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LVAD-DT: The final destination

Session Poster Session 2

Speaker Judith Hupcey

Event : Heart Failure 2019

  • Topic : cardiovascular nursing and allied professions
  • Sub-topic : Cardiovascular Nursing and Allied Professions - Other
  • Session type : Poster Session

Authors : JE Hupcey (University Park,US), L Kitko (University Park,US), JH Gilchrist (Durham,US), IC Gilchrist (Hershey,US)

Authors:
JE Hupcey1 , L Kitko1 , JH Gilchrist2 , IC Gilchrist3 , 1The Pennsylvania State University, College of Nursing - University Park - United States of America , 2Duke University Medical Center - Durham - United States of America , 3Penn State Hershey Medical Center, Heart & Vascular Institute - Hershey - United States of America ,

Citation:

Background: LVADs can extend and improve quality of life for individuals with advanced heart failure. Fifty percent of LVAD implantations are destination therapy (DT), which is long-term support for non-heart transplant candidates.

Purpose: To investigate whether conversations about LVAD deactivation occurred with LVAD-DT recipients and their family caregivers (FCG) and whether device deactivation occurred prior to the recipient’s death.

Methods: LVAD-DT recipients and their FCGs, from 2 longitudinal prospective studies, were individually interviewed and asked if discussions about device deactivation at end of life (EOL) occurred. Following the death of LVAD recipient, FCGs were interviewed about their loved one’s death and about LVAD deactivation. Interviews were analyzed using a qualitative content analysis. Electronic medical records (EMR) were reviewed to determine device deactivation.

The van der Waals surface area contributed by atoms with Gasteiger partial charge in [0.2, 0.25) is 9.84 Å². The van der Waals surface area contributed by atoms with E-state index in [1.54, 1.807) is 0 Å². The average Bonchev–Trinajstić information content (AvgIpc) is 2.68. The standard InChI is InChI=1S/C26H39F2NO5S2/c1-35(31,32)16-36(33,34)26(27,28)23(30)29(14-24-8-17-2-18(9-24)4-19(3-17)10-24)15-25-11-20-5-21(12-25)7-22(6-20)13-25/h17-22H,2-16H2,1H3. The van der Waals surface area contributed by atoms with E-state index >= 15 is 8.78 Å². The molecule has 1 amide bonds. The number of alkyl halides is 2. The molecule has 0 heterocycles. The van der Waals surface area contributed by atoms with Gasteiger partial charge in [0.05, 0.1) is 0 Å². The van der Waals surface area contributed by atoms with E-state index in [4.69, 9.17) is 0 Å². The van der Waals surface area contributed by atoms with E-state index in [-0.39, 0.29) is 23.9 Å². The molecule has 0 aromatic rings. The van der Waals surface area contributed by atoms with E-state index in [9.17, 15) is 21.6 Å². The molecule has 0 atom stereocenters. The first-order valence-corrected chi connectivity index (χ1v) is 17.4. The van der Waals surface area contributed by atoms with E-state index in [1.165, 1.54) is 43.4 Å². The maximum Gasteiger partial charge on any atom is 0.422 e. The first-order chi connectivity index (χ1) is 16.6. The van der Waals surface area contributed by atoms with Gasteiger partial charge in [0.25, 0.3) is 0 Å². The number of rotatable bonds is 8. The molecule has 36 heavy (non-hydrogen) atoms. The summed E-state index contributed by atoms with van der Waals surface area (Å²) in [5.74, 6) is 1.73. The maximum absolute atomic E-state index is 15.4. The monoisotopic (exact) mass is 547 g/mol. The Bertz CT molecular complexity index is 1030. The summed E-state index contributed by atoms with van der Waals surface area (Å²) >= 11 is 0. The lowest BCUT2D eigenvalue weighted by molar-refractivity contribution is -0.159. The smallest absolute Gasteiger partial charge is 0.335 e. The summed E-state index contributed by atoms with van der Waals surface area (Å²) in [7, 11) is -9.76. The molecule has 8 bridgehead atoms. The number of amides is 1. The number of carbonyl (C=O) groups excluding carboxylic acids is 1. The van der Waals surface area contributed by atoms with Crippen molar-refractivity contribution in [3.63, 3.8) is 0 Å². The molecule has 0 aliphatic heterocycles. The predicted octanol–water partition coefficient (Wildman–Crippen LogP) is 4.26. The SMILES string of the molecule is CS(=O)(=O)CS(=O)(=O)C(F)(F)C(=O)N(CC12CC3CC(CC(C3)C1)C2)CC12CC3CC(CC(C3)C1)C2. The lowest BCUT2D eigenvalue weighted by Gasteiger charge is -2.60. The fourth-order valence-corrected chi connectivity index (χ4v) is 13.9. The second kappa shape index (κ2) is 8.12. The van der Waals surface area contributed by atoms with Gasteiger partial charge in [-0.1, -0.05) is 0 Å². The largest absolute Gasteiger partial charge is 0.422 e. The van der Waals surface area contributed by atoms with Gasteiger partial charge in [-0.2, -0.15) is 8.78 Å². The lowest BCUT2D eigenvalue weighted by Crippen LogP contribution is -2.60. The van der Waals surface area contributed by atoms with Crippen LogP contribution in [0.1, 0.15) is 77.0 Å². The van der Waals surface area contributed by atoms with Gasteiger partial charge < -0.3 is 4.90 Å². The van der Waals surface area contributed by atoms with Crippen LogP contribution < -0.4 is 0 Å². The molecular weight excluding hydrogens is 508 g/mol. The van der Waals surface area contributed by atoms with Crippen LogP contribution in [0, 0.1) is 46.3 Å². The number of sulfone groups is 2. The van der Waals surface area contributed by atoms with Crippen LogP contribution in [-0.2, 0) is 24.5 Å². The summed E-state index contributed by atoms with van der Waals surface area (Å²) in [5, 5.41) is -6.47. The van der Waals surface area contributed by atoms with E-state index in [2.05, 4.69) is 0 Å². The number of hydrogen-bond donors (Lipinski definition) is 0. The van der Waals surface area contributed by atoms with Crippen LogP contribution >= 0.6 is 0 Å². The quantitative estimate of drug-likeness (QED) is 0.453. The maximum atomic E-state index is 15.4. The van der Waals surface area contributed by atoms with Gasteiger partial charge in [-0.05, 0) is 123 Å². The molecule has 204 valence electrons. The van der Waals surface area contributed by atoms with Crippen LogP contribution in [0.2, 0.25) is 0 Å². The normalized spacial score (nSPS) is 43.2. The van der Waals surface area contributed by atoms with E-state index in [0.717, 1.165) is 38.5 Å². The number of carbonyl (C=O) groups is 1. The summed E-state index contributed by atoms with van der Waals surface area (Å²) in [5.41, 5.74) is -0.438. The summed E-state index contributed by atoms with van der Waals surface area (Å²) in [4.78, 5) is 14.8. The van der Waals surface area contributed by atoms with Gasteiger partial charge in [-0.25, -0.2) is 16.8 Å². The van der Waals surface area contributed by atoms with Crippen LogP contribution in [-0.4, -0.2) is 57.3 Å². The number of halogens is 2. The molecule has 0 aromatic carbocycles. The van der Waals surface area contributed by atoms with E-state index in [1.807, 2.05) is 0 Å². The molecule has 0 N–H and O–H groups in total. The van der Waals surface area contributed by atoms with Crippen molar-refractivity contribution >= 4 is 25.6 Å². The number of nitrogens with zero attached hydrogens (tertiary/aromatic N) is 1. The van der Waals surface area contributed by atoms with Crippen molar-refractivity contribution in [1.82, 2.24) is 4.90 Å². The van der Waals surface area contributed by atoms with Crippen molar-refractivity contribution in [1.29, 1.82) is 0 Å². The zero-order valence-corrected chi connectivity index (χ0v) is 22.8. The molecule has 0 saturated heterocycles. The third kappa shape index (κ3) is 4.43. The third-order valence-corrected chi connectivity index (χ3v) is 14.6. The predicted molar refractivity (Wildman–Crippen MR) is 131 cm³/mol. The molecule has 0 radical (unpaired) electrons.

Results: Thirty-five LVAD-DT recipients and their FCGs were interviewed. There majority of the LVAD recipients were male (80%); while FCGs were female (86%). The mean time with an LVAD was 1.5 years (3 months to 5 years). During enrollment LVAD recipients had on average 6 readmissions. Six patients (17%) died during the study, no LVADs were deactivated. Seventeen percent (6/35) had advance decisions in the EMR: all completed prior to LVAD implantation; none included wishes regarding device deactivation. LVAD recipients did not recall conversations about device deactivation at the time of implantation or after implantation and only 1 FCG remembered having those discussions.

During the post-death interviews, caregivers said:

One doctor came and talked to me about it and I really didn’t want to hear about it. I didn’t even think you had to turn it off…and we have to turn the pacemaker off and to me that was like murder. I didn’t want to hear about it. I said come back tomorrow.

The first I heard about it was when I was reading some of the literature….I never give it any thought up till then…you mentioned it as part of the research study…the doctors never did.

At some point it should be shared a little bit more… what happens at EOL and this is a possibility [device deactivation] and what you may have to do. Because it’s something that we never really talked about with anybody.

Conclusions:The pre-implantation period is a very busy time, if discussions about device deactivation at EOL occurred, they were not remembered.Despite an average of 6 hospitalizations post-implantation, discussions about device deactivation did not occur.Discussions about EOL decisions are important, particularly with a person with a life-limiting disease. These discussions and the advance decisions should be updated as a person’s condition changes and advanced therapies are added to prolong life. The ultimate goal is for the terminal trajectory to be one that is peaceful and acceptable to the person who is dying and their family.

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